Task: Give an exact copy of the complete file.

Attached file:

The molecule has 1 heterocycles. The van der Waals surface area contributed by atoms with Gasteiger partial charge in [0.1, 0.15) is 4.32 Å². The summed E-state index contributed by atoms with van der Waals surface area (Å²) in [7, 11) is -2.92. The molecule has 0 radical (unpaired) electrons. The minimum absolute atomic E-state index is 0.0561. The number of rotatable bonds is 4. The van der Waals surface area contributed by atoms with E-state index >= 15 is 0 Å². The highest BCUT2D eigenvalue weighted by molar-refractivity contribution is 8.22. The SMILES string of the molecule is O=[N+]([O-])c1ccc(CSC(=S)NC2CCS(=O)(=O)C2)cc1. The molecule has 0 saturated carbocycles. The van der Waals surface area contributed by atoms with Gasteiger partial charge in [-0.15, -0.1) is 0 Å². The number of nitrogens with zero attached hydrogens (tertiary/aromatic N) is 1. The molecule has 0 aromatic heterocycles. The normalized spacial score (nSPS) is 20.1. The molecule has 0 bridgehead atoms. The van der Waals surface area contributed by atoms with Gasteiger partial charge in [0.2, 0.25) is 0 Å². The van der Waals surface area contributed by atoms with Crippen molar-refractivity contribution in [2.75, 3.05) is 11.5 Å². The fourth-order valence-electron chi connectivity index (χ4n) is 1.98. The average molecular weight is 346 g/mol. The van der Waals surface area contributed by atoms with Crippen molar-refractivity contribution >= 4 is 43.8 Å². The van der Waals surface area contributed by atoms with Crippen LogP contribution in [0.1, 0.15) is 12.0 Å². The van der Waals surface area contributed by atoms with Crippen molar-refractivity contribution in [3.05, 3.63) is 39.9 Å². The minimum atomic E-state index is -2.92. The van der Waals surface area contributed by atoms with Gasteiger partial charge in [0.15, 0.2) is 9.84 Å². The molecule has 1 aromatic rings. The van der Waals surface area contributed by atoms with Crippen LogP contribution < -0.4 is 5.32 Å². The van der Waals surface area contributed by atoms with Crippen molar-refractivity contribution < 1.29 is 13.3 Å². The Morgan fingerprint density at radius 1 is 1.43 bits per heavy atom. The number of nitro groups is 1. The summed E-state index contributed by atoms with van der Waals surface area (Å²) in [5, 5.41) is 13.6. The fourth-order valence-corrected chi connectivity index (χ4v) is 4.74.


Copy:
The molecule has 1 heterocycles. The van der Waals surface area contributed by atoms with Gasteiger partial charge in [0.1, 0.15) is 4.32 Å². The summed E-state index contributed by atoms with van der Waals surface area (Å²) in [7, 11) is -2.92. The molecule has 0 radical (unpaired) electrons. The minimum absolute atomic E-state index is 0.0561. The number of rotatable bonds is 4. The van der Waals surface area contributed by atoms with E-state index >= 15 is 0 Å². The highest BCUT2D eigenvalue weighted by molar-refractivity contribution is 8.22. The SMILES string of the molecule is O=[N+]([O-])c1ccc(CSC(=S)NC2CCS(=O)(=O)C2)cc1. The molecule has 0 saturated carbocycles. The van der Waals surface area contributed by atoms with Gasteiger partial charge in [-0.15, -0.1) is 0 Å². The number of nitrogens with zero attached hydrogens (tertiary/aromatic N) is 1. The molecule has 0 aromatic heterocycles. The normalized spacial score (nSPS) is 20.1. The molecule has 0 bridgehead atoms. The van der Waals surface area contributed by atoms with Gasteiger partial charge in [0.2, 0.25) is 0 Å². The van der Waals surface area contributed by atoms with Crippen molar-refractivity contribution in [2.75, 3.05) is 11.5 Å². The fourth-order valence-electron chi connectivity index (χ4n) is 1.98. The average molecular weight is 346 g/mol. The van der Waals surface area contributed by atoms with Crippen molar-refractivity contribution >= 4 is 43.8 Å². The van der Waals surface area contributed by atoms with Crippen LogP contribution in [0.1, 0.15) is 12.0 Å². The van der Waals surface area contributed by atoms with Crippen molar-refractivity contribution in [3.05, 3.63) is 39.9 Å². The minimum atomic E-state index is -2.92. The van der Waals surface area contributed by atoms with Gasteiger partial charge in [0.15, 0.2) is 9.84 Å². The molecule has 1 aromatic rings. The van der Waals surface area contributed by atoms with Crippen LogP contribution < -0.4 is 5.32 Å². The van der Waals surface area contributed by atoms with Crippen molar-refractivity contribution < 1.29 is 13.3 Å². The Morgan fingerprint density at radius 1 is 1.43 bits per heavy atom. The number of nitro groups is 1. The summed E-state index contributed by atoms with van der Waals surface area (Å²) in [5, 5.41) is 13.6. The fourth-order valence-corrected chi connectivity index (χ4v) is 4.74.